Posted July 12, 2022

Temple trustees adopt revised structure to elevate strategic governance

Temple University Board of Trustees makes changes to align with goals for the future of learning and higher education.

Owl statue pictured.
Photography By: 
Betsy Manning

The Board of Trustees at its meeting on July 12 adopted a revised committee structure for the governing body to support and facilitate its ability to provide strategic leadership for Temple’s future.

Following a comprehensive review of its governance structure and process over the past academic year, the board unanimously approved revisions in its bylaws that realign its committees to focus on strategic discussion of issues that arise in the key academic, student-focused and operational areas of the university. 

“We hired a president who is dynamic and forward-thinking about the future of higher education,” Board of Trustees Chair Mitchell L. Morgan said. “As the governing body of an institution seeking to be best in class, our board recognized that we must match that higher level of vision, and this action is part of the plan for how we are getting there.”

An ad hoc committee on Board Governance was charged with driving the self-evaluation process, with the assistance of Trower & Trower Inc. This nationally recognized firm provides governance consulting services to nonprofit organizations such as colleges, universities, hospitals and healthcare systems.

“Our sessions focused on governance, and specifically the strategic discussion of the big-picture issues that boards should be considering. From those conversations we moved to consideration of the kind of committees that will best utilize the experience, expertise and passion of board members, and channel it into energy, action and our shared commitment to excellence,” said Trustee Lon R. Greenberg, a business leader who has been at the helm of nine nonprofit and for-profit companies.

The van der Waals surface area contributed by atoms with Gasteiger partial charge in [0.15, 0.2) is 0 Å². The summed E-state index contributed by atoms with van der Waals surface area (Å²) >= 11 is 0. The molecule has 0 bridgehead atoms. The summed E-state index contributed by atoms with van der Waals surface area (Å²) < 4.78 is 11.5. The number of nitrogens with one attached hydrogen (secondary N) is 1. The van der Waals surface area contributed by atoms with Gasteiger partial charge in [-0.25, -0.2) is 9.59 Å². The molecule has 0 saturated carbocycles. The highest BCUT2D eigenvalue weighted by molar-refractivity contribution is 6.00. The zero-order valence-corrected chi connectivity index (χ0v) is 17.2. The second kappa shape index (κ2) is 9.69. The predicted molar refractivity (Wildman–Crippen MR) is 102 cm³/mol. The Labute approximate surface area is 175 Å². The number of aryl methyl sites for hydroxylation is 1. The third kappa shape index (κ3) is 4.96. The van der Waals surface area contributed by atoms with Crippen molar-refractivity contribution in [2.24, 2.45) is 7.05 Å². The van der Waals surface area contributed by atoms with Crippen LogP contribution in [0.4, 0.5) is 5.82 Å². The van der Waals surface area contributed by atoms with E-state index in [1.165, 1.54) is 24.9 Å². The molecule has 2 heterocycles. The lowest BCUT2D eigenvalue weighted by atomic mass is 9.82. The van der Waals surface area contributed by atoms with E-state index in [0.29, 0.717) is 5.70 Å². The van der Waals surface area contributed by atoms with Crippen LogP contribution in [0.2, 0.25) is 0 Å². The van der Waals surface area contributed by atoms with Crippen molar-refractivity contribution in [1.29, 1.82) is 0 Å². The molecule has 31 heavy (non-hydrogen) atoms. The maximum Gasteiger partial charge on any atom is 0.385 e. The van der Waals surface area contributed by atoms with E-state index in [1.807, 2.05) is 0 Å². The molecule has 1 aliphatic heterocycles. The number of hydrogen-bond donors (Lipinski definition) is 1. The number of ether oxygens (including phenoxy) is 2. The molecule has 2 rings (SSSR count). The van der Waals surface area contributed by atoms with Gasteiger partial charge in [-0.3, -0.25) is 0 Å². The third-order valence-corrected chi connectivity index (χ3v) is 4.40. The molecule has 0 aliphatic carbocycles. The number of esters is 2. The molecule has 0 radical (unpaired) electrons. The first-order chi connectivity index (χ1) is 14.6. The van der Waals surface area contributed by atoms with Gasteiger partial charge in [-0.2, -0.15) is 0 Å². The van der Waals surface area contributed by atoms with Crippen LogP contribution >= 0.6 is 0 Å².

In this realignment, the board reduced its 15 standing committees to seven groups: Academic Affairs, Student Success and Diversity; Compliance, Audit and Risk; Executive; Executive Compensation and Talent Management; External Affairs and Development; Finance and Investments; and Governance and Nominating.

“By bringing together related topic areas into a single committee, I believe we are enabling members of the board to have a wider, more cross-cutting view of important issues, and also keeping our focus on the top-level concerns where we can add the most value as a governing body,” Morgan said. “I am very proud that we went through this process and have made these forward-looking changes.” 

President Wingard agreed with Morgan that the revisions to the board’s structure would streamline the process of generating innovative ideas, bringing new insights to essential areas of growth. He said Temple has a strong governing body that possesses tremendous respect for the expertise of the university’s faculty and staff, as well as the tremendous learning potential of the Temple student community. 

“Today, our Board of Trustees undertook an ambitious action to bring fresh perspectives to our goals and this step will benefit our community for years to come,” Wingard said. “This restructuring positions our organizational strategy for best-in-class oversight of Temple’s future.” 

Cathy A. Trower, who assisted the board in its self-evaluation process, said the board’s actions indicate a healthy governance environment. She said that she was impressed by the willingness of Temple’s board members to undertake the effort and that many governing boards do not, because of the complexity of a comprehensive self-examination. 

Trower applauded the board for recognizing the need to lead change across the Temple community, its willingness to evaluate its skills and needs for the future, and for undertaking transformative action. “Today’s boards want to govern differently using strategic conversations,” Trower said. “Not everyone welcomes change, but this board had a willingness and an enthusiasm to do it. I see these changes as actions that translate into excellence in governance.”

— Deirdre C. Hopkins